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August 19, 2002
Volume 80, Number 33
CENEAR 80 33 p. 12
ISSN 0009-2347


SCIENCE

PATH TO ENEDIYNES
Engineering of biosynthetic route could lead to better anticancer drugs

AMANDA YARNELL

Highly complex synthetic schemes have been devised for a number of members of the enediyne class of potent anticancer agents. But relatively little has been known about how these bacterial natural products are synthesized in nature.

Not anymore. Two teams of researchers from the University of Wisconsin, Madison, have shown that the enediyne cores of both C-1027 and calicheamicin are synthesized via a common polyketide pathway, suggesting that all enediynes are biosynthesized in the same manner [Science,
297, 1170 and 1173 (2002)].

Enediynes are characterized by a nine- or 10-membered ring containing two triple bonds separated by a double bond. The enediyne group readily cyclizes via a diradical intermediate that cleaves DNA, giving rise to enediynes' powerful antitumor activity.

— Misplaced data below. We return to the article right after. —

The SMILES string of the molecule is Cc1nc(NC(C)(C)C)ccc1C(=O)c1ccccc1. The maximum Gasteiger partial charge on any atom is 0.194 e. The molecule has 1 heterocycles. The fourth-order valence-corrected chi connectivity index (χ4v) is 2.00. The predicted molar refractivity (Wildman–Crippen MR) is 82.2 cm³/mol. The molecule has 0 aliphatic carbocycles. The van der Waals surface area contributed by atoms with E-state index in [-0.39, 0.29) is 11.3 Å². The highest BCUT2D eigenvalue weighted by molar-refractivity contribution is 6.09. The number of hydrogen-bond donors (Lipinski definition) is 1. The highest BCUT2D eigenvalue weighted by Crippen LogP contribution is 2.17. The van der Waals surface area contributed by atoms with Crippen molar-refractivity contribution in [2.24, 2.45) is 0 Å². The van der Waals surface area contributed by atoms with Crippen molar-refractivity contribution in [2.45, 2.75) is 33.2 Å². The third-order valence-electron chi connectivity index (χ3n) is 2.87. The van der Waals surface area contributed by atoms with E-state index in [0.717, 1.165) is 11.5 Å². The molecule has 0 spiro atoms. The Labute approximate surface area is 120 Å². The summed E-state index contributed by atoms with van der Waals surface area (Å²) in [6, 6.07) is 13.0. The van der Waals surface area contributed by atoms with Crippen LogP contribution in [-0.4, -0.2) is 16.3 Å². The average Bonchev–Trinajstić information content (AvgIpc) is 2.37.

But just how bacteria create the enediyne core--and whether they all use the same method--has long been controversial. Hypotheses have included a polyketide pathway in which the enediyne core is built up sequentially from two-carbon units and a pathway in which the enediyne core is created by degrading an unsaturated fatty acid precursor.

Ben Shen, associate professor of pharmaceutical sciences and chemistry, and coworkers cloned and characterized the stretch of the Streptomyces globisporus genome necessary for biosynthesis of the nine-membered enediyne C-1027. Disruption of the single polyketide synthase (PKS) gene in this region stops C-1027 production, they find.

Working in Micromonospora echinospora ssp. calichensis, pharmaceutical sciences associate professor Jon S. Thorson, Chris M. Farnet of Ecopia Biosciences, and coworkers found that a homologous PKS gene in the calicheamicin gene cluster is required for production of this 10-membered enediyne.

In both sequence and organization, the C-1027 and calicheamicin PKSs are remarkably similar. "Taken together, our findings suggest that all enediynes share a common polyketide biosynthetic pathway," Thorson says.

Despite their potency, the enediynes' reactivity and toxicity have limited their usefulness as drugs. But by disrupting a hydroxylase gene in the C-1027 cluster, Shen's team created a novel C-1027 analog with improved chemical stability. "The work opens the door to genetic manipulation of these biosynthetic pathways to develop new drug candidates," Shen says.



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